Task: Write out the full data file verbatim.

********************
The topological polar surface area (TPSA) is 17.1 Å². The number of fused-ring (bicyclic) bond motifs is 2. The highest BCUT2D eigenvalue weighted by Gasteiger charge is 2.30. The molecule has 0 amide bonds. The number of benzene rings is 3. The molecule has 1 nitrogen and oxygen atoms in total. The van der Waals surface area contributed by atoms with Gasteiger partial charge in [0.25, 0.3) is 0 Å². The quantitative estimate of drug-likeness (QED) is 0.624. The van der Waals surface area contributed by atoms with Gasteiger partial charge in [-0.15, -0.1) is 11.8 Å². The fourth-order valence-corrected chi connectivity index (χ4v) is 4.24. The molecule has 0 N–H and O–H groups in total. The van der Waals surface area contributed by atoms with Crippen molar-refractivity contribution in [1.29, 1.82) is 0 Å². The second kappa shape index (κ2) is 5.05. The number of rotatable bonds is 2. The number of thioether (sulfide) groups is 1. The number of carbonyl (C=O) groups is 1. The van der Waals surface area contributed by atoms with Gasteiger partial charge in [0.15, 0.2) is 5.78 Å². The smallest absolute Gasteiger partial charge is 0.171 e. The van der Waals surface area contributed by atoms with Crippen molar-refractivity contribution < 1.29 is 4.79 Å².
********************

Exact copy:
The topological polar surface area (TPSA) is 17.1 Å². The number of fused-ring (bicyclic) bond motifs is 2. The highest BCUT2D eigenvalue weighted by Gasteiger charge is 2.30. The molecule has 0 amide bonds. The number of benzene rings is 3. The molecule has 1 nitrogen and oxygen atoms in total. The van der Waals surface area contributed by atoms with Gasteiger partial charge in [0.25, 0.3) is 0 Å². The quantitative estimate of drug-likeness (QED) is 0.624. The van der Waals surface area contributed by atoms with Gasteiger partial charge in [-0.15, -0.1) is 11.8 Å². The fourth-order valence-corrected chi connectivity index (χ4v) is 4.24. The molecule has 0 N–H and O–H groups in total. The van der Waals surface area contributed by atoms with Crippen molar-refractivity contribution in [1.29, 1.82) is 0 Å². The second kappa shape index (κ2) is 5.05. The number of rotatable bonds is 2. The number of thioether (sulfide) groups is 1. The number of carbonyl (C=O) groups is 1. The van der Waals surface area contributed by atoms with Gasteiger partial charge in [0.15, 0.2) is 5.78 Å². The smallest absolute Gasteiger partial charge is 0.171 e. The van der Waals surface area contributed by atoms with Crippen molar-refractivity contribution < 1.29 is 4.79 Å².